Researchers also noted 22 incidents in which fictional doctors deliberately veered from standard practices, endangered patients unnecessarily or disregarded their own medical ethics. In one episode of Grey's Anatomy, the character Dr. Isobel Stevens deliberately harms her heart patient (who is, hello, also her boyfriend) in the hopes that his worsened condition will bump him up higher on the heart-transplant list.

    In a separate category, researchers examined portrayals of professional behavior on the two shows. Not surprisingly, exemplary behavior was uncommon. Just 5% of 396 interactions between medical colleagues and fewer than one-third of doctor-patient interactions conformed to real-life professional standards. Further, as researchers cataloged the various incidents depicted, they found they had to create a whole new category for sexual misconduct, which they primly concluded is "clearly a breach of professionalism."

    But the question is whether dramatic devices on television have any bearing on the perceptions of real-world viewers. If past research on the impact of entertainment is any indication, it wouldn't be surprising if they do. One study in 2007 identified what has become popularly known as the "CSI effect": because of the public's increasing familiarity with technology and the importance of scientific evidence — due in part to media coverage of real scientific advances as well as the trumped-up technology on TV shows like CSI — juries have become more demanding of forensic evidence in courtrooms. In the study of more than 1,000 people who had previously served on juries, many said they would vote to acquit if no such evidence was presented, even if they otherwise believed the defendant to be guilty. A 2009 report by the National Academy of Sciences further found that the CSI effect was helping to foster a misguided sense — even among judges and lawyers — that forensic evidence is infallible.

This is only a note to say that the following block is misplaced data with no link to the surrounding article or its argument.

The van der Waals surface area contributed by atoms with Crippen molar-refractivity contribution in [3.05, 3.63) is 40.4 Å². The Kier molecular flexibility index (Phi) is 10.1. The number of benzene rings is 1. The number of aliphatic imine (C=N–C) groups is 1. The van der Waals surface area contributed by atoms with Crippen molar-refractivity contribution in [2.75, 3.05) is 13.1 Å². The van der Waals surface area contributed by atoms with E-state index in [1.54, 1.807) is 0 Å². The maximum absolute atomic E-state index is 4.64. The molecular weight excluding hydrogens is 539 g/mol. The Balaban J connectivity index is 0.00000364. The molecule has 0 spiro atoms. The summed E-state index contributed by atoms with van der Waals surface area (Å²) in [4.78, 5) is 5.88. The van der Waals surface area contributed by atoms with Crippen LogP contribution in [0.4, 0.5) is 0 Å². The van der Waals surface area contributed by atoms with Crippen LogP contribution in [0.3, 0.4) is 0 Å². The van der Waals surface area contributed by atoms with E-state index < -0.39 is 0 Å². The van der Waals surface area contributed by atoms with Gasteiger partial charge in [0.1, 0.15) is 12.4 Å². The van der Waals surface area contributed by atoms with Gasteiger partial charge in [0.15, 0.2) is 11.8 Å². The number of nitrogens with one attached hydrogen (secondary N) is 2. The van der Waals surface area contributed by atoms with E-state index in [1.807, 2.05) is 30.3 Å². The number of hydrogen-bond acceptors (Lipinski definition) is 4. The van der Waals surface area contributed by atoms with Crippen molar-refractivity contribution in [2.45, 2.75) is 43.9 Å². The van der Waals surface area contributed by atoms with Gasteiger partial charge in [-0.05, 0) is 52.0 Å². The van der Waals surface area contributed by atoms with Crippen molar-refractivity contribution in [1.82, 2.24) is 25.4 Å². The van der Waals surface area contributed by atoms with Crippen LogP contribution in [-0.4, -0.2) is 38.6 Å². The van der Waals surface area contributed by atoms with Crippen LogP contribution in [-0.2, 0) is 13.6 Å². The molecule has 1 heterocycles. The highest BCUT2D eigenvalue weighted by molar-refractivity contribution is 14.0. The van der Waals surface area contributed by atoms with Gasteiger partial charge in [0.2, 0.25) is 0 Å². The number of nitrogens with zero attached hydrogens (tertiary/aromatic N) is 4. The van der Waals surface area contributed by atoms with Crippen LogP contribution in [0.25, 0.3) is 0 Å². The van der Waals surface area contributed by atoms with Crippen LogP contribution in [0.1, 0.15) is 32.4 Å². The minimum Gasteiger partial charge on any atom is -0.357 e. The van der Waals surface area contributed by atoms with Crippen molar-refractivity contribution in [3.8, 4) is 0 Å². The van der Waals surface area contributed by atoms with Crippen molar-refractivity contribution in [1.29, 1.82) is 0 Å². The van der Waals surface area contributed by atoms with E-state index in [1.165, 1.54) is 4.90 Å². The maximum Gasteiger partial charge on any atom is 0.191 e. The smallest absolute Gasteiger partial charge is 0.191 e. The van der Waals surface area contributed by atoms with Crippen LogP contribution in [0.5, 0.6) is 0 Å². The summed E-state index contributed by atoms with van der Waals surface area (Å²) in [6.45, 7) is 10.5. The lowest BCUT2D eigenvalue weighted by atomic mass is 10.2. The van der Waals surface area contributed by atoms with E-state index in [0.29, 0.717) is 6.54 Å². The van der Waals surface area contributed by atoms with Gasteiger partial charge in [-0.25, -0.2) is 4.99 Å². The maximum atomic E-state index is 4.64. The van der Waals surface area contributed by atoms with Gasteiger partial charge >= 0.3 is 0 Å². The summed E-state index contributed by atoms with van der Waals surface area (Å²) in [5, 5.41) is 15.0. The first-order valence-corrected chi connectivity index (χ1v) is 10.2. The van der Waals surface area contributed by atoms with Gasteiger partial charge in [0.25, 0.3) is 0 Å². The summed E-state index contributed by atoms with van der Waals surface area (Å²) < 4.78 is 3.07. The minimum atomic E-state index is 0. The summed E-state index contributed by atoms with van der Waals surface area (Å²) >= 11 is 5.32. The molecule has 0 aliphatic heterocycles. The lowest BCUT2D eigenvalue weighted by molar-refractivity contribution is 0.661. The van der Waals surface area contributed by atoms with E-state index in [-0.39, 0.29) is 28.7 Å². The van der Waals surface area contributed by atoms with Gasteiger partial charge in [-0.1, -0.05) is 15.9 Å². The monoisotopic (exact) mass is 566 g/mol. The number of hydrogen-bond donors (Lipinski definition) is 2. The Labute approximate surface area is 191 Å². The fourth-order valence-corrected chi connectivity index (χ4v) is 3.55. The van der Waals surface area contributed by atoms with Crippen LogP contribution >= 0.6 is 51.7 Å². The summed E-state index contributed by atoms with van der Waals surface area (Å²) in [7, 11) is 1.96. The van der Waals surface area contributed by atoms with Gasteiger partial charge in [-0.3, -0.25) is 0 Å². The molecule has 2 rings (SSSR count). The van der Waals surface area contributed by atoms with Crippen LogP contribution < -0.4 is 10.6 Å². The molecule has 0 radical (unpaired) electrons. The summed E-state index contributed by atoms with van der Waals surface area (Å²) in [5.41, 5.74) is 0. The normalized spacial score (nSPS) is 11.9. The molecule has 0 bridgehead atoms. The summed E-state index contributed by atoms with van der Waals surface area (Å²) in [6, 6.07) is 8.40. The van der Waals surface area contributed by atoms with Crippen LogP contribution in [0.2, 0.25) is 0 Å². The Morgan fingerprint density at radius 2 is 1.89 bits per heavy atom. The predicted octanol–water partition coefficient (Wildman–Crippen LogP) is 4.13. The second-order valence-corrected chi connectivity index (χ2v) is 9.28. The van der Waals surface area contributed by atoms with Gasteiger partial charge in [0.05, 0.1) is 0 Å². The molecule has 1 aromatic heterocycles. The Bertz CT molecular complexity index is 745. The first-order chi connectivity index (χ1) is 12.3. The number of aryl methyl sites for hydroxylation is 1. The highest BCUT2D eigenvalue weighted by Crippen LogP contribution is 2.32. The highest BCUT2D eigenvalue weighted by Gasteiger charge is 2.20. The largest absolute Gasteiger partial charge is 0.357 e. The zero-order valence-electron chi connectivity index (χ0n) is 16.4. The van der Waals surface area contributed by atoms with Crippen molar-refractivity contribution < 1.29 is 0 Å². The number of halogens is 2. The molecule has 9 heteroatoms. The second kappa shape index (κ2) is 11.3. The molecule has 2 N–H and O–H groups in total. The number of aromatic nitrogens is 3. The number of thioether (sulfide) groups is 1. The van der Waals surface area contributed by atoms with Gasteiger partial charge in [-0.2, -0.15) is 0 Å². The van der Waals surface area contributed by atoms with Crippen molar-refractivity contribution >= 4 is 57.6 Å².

Does this effect translate to the field of medicine? Past research suggests that TV docs can sometimes serve as educators. A 2007 study looked at the effect of a single episode of the long-running medical drama ER on viewers' understanding of their own health. Researchers from the University of Southern California found that an episode in which a teen girl was diagnosed with high blood pressure and encouraged to eat more fruits and vegetables appeared to edify the audience, resulting in self-reported healthier eating habits and a better understanding of hypertension and weight issues among surveyed ER viewers.

    In some cases, people may grasp health information better when it's presented as fiction rather than fact. A study published in the January issue of the journal Human Communication Research found that college-age women who had watched a drama involving teen pregnancy were more likely to report in a poll two weeks later that they planned to use birth control regularly, compared with those who had watched a news report on the topic. (The same effect wasn't seen in men who watched the drama, however.)